Some Simple Tips To Become More Flexible!Jul 29, 2017
Many of us spend far too much time sitting or generally being inactive. This as well as other common factors can lead to feeling tight and inflexible. Here you will learn 4 simple tips to help improve flexibility that you can begin using straight away!
Change up your stretching routine!
Don’t just do the same old stretching routine, the old Merv Hughes cricket stretch bending from one side to the other. Hamstring tightness is usually connected to lower back and pelvis dysfunction. So to get the most out of your stretch and to increase flexibility stretch the hamstrings and lower back muscles in the same session. By stretching both connecting areas you can maximise the benefit of the stretch and also increase the mobility of both areas at the same time. The same goes for hip flexors and lower back and quads. Stretch all three in the same session to decrease any muscular pain or dysfunction and increase range of motion of the lumbo-pelvic area.
Stretch before bed and or after exercise!
There are many different opinions on when is best to stretch: is it first thing in the morning, before exercise, after lunch, or after a hot shower? Studies have shown that stretching before sport or performance is not the most beneficial. The best time to stretch for performance and sport is after the event, as a part of your cool down. Like i stated in tip number 2 stretching post exercise helps increase flexibility by resetting the muscle fibres and soft tissues in their original resting position. It also helps with recovery and lactic acid removal.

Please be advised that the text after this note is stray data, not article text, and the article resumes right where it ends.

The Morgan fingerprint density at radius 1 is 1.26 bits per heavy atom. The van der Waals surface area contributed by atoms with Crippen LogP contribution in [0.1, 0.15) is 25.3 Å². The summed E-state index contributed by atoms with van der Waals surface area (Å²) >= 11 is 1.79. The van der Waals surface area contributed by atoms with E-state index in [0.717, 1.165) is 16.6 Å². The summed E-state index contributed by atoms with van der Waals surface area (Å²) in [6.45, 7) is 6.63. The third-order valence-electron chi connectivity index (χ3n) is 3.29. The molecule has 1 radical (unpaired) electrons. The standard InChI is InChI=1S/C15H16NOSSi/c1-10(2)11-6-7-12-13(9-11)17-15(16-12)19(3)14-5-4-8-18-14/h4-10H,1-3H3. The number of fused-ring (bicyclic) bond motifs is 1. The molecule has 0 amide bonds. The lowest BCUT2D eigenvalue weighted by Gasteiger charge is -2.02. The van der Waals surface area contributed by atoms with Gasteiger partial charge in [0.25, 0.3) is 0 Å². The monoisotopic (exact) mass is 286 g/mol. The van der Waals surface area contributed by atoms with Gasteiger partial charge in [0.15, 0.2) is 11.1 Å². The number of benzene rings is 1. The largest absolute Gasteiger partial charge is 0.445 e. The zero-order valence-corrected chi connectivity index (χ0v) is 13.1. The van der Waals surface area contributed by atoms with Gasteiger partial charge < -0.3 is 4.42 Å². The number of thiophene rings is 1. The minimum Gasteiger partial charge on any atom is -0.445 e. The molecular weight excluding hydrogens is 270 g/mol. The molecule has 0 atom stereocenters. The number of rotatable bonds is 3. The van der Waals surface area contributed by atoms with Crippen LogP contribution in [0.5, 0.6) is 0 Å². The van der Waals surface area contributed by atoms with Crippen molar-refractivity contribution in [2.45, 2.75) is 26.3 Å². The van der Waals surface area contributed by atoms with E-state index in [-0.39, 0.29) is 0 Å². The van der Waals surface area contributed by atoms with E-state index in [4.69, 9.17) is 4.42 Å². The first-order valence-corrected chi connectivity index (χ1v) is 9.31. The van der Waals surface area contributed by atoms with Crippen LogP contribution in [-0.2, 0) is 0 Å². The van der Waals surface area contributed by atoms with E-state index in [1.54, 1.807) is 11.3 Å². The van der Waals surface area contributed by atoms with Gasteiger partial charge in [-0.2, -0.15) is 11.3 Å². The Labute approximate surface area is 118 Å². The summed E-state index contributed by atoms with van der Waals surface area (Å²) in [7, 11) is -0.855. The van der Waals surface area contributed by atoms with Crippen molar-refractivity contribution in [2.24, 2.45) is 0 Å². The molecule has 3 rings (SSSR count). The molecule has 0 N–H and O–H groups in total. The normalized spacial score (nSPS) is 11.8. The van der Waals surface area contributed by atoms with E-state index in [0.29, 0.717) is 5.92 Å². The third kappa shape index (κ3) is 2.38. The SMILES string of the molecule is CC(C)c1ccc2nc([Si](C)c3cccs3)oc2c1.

You may ask, what is best before exercise? The best way to warm up before exercise or performance is dynamic functional movements, you do the same type of movements that are involved in your sport or exercise.
Say you are about to play a game of basketball, you would then do a good 15-20 minute warm which involves running, jumping, dribbling, passing and shooting. You should be performing these exercises between 60-70% of maximum. Build it up slowly so you don’t get injured before the event. It is all about getting the blood pumping and the heat into the muscles and soft tissues so your body is ready for action.
Static hold and PNF stretching for increasing flexibility and range of motion!
There are so many different types of stretching techniques out there, it is very easy to feel overwhelmed when choosing the right one for you. The latest research reports an effective type of stretching is static hold stretching and PNF stretching. Static hold stretching is when you hold the muscle in a stretched position over time. For example if you want to stretch out your hamstring muscles, the golden oldie stretch is placing your leg on a chair that is at a lower height than your hips and holding that position for a minute. The key to stretching is to have your muscle under subtle tension, not at full stretch. You need a subtle tension for best results. Also, breathing in and out whilst stretching helps you get the best out of your stretch. Stretching is hard work, you’re using energy and your nervous system, you need to breathe through it.
PNF stands for Proprioceptive Neuromuscular Facilitation. It is one of the ways to improve your flexibility and range of motion quickly. It involves a stretch, contraction and then a further stretch. It is used in clinical settings and also athletic environment for its quick and effective results. To perform the technique, you place the working muscle in a subtle stretch position and hold this for 30 seconds. Then you contract that stretched muscle for 10 seconds and rest. Finally, you increase the stretched position and hold it in this increased stretch position for 30 seconds.